Our Hurting Vets and Their Hurting Wives

Even though 48 to 55 percent of people with PTSD also have depression, little is known about why the two disorders are so closely related and how they change over time.

If you’re married to a veteran with PTSD and depression, this is the last thing you want to hear. You want answers. You want to know how these co-occurring conditions are connected, what all this means for you as a veteran’s spouse, and what you can do to cope and support your partner.

The Relationship Between PTSD and Depression

The relationship between PTSD and depression is complex and little understood, but there are a few theories as to why they seem to go hand-in-hand.

  • People with PTSD may be more prone to depression. According to Matthew Tull, PhD, they’re three to five times more likely to get depression than people who don’t have PTSD, and half of people with PTSD have major depressive disorder, a particular kind of depression.
  • Depression is common after someone experiences trauma. People with depression are more likely to have experienced some kind of trauma, so the development of depression may have more to do with the traumatic experience than the presence of PTSD.
  • PTSD symptoms may cause depression. The severity and life-altering impact of PTSD symptoms may pull people into a depression.
  • Some symptoms of PTSD and depression overlap. Sleeping problems, anxiety, irritability, losing interest in life, feeling hopeless, feeling helpless and worthless, thinking about suicide, feeling numb, and issues concentrating are symptoms of both diseases, so it can be difficult to tell if you’re looking at PTSD, depression, or both.
  • PTSD coupled with depression might be its own subtype of PTSD. The combination of PTSD and depression might be its own distinct disorder.

Another link between the conditions is genetics, which is believed to play a factor in both PTSD and depression.

Based on my experiences being married to a combat vet with PTSD, I can imagine all these theories having some merit. I can’t imagine someone not being depressed after enduring what my husband’s been through. I’ve seen a PTSD episode drive him into hopeless, lonely places, and I think PTSD and depression deserve to be studied and treated as a distinct disorder that disrupts the lives of thousands of veterans and their wives.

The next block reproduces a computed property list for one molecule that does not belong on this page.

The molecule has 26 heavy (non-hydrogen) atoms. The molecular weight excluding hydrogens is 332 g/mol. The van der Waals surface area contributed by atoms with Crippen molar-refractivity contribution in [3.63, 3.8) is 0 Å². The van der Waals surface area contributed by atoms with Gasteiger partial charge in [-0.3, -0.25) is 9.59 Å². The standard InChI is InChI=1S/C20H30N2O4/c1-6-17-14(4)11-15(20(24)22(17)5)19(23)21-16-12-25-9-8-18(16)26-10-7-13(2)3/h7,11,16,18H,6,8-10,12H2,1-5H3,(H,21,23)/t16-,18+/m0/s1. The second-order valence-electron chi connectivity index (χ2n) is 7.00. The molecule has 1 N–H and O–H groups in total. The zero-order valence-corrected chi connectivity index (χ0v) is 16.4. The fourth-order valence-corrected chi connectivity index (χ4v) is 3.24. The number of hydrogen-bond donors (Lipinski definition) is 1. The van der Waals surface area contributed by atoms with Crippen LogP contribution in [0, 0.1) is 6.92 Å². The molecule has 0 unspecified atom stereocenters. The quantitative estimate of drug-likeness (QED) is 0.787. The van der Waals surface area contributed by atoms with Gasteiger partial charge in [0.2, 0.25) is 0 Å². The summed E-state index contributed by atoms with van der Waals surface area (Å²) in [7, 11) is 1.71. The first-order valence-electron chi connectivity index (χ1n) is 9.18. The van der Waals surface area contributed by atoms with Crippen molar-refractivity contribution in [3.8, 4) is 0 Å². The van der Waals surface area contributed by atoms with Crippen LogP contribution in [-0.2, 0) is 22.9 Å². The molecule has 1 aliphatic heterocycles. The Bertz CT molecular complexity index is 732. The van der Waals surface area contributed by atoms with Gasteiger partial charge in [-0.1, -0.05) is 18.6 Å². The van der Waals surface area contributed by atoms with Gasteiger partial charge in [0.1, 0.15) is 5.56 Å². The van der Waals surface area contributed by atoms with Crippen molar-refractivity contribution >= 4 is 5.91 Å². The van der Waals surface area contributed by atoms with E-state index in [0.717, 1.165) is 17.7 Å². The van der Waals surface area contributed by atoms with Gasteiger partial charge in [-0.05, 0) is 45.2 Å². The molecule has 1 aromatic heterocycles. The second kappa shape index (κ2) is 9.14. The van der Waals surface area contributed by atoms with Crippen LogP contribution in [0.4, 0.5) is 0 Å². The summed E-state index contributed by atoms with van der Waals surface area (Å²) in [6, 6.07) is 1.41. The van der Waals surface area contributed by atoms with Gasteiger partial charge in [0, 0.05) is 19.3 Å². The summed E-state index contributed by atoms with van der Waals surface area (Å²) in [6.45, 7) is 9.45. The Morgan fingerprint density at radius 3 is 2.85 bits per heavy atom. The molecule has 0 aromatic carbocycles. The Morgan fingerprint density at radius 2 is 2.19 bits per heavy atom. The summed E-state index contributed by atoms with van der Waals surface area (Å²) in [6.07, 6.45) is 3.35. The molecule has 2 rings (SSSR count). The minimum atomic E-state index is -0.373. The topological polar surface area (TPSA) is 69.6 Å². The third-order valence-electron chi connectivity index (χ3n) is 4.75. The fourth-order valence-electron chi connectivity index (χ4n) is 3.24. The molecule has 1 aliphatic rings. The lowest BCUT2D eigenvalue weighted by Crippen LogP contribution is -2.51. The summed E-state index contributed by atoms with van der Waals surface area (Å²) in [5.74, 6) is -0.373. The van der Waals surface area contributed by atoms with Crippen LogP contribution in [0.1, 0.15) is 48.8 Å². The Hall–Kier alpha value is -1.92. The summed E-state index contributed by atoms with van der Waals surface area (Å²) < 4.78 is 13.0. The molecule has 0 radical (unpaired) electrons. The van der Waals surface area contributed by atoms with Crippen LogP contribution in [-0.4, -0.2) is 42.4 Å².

Now we know how PTSD and depression might be connected, but how do the theories look in real life?

What PTSD and Depression Look Like in Real Life

Compared to veterans with just PTSD, veterans with PTSD and depression in a 2015 study experienced more distress, difficulty with daily tasks, and neurocognitive problems, like problems with focusing and remembering. They were also more at risk for suicide and had more trouble in their social lives and at work. Furthermore, they didn’t respond as well to treatment and quit going more often than veterans with only PTSD.

When PTSD goes untreated, it can persist for weeks. months, or a lifetime. Depression can also come and go for a person’s entire life, and both conditions can get worse the longer they go unaddressed.

For veterans’ wives, watching someone we love deteriorate is distressing. We’re constantly worried about what might happen next. We worry about money and legal problems and how each crisis affects the kids. Much of the time, we aren’t even aware of how our veterans’ troubles have impacted us.

As our veterans’ PTSD and depression go unchecked through the years, walls are erected between people. Our spouses see our suffering and don’t want to hurt us anymore, so they stop telling us how they feel, thinking that’s the only way they can protect us from themselves. Then we feel more lonely than ever.

Veterans with PTSD and depression seem to have more physical health problems, too, than people without PTSD. According to Tull, people with PTSD and depression experience more pain, diabetes, sexual problems, obesity, and cardiovascular and respiratory issues. They’re more likely to make risky lifestyle choices, as well, such as smoking, not exercising, and drinking too much.